- The wonderful Prayer Meetin’ makes its Hot Stamper debut here with Shootout Winning Triple Plus (A+++) sound or close to it from first note to last
- Rich, smooth and Tubey Magical, this pressing was simply more ALIVE and musically involving than the others we played
- Turrentine is one of our favorite bluesy sax players – just play Kenny Burrell’s Midnight Blue to hear him at this best, and he is especially good here too
- Credit must go to Rudy Van Gelder once again for the huge space this superbly well-recorded quartet occupies
- 4 1/2 stars: “Prayer Meetin’ is a delight from start to finish. Forming a perfect closure to Smith’s trio of albums with Turrentine… The blues roots are obvious here, and the Smith-penned title track might even be called jazz-gospel…
This vintage Blue Note pressing has the kind of Tubey Magical Midrange that modern records rarely even BEGIN to reproduce. Folks, that sound is gone and it sure isn’t showing signs of coming back. If you love hearing INTO a recording, actually being able to “see” the performers, and feeling as if you are sitting in the studio with the band, this is the record for you. It’s what vintage all analog recordings are known for — this sound.
If you exclusively play modern repressings of vintage recordings, I can say without fear of contradiction that you have never heard this kind of sound on vinyl. Old records have it — not often, and certainly not always — but maybe one out of a hundred new records do, and those are some pretty long odds.
What the best sides of Prayer Meetin’ have to offer is not hard to hear:
- The biggest, most immediate staging in the largest acoustic space
- The most Tubey Magic, without which you have almost nothing. CDs give you clean and clear. Only the best vintage vinyl pressings offer the kind of Tubey Magic that was on the tapes in 1964
- Tight, note-like, rich, full-bodied bass, with the correct amount of weight down low
- Natural tonality in the midrange — with all the instruments having the correct timbre
- Transparency and resolution, critical to hearing into the three-dimensional space of the studio
No doubt there’s more but we hope that should do for now. Playing the record is the only way to hear all of the qualities we discuss above, and playing the best pressings against a pile of other copies under rigorously controlled conditions is the only way to find a pressing that sounds as good as this one does.
Copies with rich lower mids and nice extension up top did the best in our shootout, assuming they weren’t veiled or smeary of course. So many things can go wrong on a record! We know, we’ve heard them all.
Top end extension is critical to the sound of the best copies. Lots of old records (and new ones) have no real top end; consequently, the studio or stage will be missing much of its natural air and space, and instruments will lack their full complement of harmonic information.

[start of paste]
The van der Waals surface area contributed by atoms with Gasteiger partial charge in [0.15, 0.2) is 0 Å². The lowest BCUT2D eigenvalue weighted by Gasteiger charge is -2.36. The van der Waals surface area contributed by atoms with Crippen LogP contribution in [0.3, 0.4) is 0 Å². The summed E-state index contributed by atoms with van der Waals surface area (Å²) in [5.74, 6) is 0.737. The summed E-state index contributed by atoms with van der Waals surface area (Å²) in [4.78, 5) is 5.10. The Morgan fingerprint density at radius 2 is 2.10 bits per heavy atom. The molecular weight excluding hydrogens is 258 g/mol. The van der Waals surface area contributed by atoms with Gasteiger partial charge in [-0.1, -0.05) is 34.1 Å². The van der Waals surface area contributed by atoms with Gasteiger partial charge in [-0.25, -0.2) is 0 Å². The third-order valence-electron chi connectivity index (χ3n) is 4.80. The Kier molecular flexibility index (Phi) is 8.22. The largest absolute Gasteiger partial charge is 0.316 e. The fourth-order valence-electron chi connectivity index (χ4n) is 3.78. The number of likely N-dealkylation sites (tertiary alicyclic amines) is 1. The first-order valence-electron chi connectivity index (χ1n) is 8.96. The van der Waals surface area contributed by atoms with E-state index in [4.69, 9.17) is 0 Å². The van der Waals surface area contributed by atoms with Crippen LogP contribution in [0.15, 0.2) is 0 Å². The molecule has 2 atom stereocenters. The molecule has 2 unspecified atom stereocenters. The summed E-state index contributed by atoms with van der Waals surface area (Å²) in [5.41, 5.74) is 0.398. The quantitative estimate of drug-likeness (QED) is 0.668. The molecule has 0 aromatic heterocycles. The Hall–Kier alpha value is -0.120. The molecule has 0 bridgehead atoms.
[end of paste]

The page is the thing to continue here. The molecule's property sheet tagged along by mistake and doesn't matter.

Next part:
Tube smear is common to most vintage pressings and this is no exception. The copies that tend to do the best in a shootout will have the least (or none), yet are full-bodied, tubey and rich.
What We’re Listening For on Prayer Meetin’
- Energy for starters. What could be more important than the life of the music?
- The Big Sound comes next — wall to wall, lots of depth, huge space, three-dimensionality, all that sort of thing.
- Then transient information — fast, clear, sharp attacks, not the smear and thickness common to most LPs.
- Tight, note-like bass with clear fingering — which ties in with good transient information, as well as the issue of frequency extension further down.
- Next: transparency — the quality that allows you to hear deep into the soundfield, showing you the space and air around all the players.
- Then: presence and immediacy. The saxophone isn’t “back there” somewhere, way behind the speakers. It’s front and center where any recording engineer worth his salt — Rudy Van Gelder in this case — would have put it.
- Extend the top and bottom and voila, you have The Real Thing — an honest to goodness Hot Stamper.
I Almost Lost My Mind
Stone Cold Dead In The Market
When The Saints Go Marching In
AMG 4 1/2 Star Review
Playing piano-style single-note lines on his Hammond B-3 organ, Jimmy Smith revolutionized the use of the instrument in a jazz combo setting in the mid-’50s and early ’60s, and arguably his best albums for Blue Note during this period were the ones he did with tenor sax player Stanley Turrentine. Recorded on February 8, 1963, at Van Gelder Studio in New Jersey, and featuring Quentin Warren on guitar and Donald Bailey on drums in addition to Smith and Turrentine, Prayer Meetin’ is a delight from start to finish.
Forming a perfect closure to Smith’s trio of albums with Turrentine (Midnight Special and Back at the Chicken Shack were both released in 1960), Prayer Meetin’ was the last of four albums Smith recorded in a week to finish off his Blue Note contract before leaving for Verve. The blues roots are obvious here, and the Smith-penned title track might even be called jazz-gospel, but the single most striking cut is a version of Ivory Joe Hunter’s “I Almost Lost My Mind,” with both Smith and Turrentine building wonderful solos, suggesting new pathways for organ and sax as complementary instruments.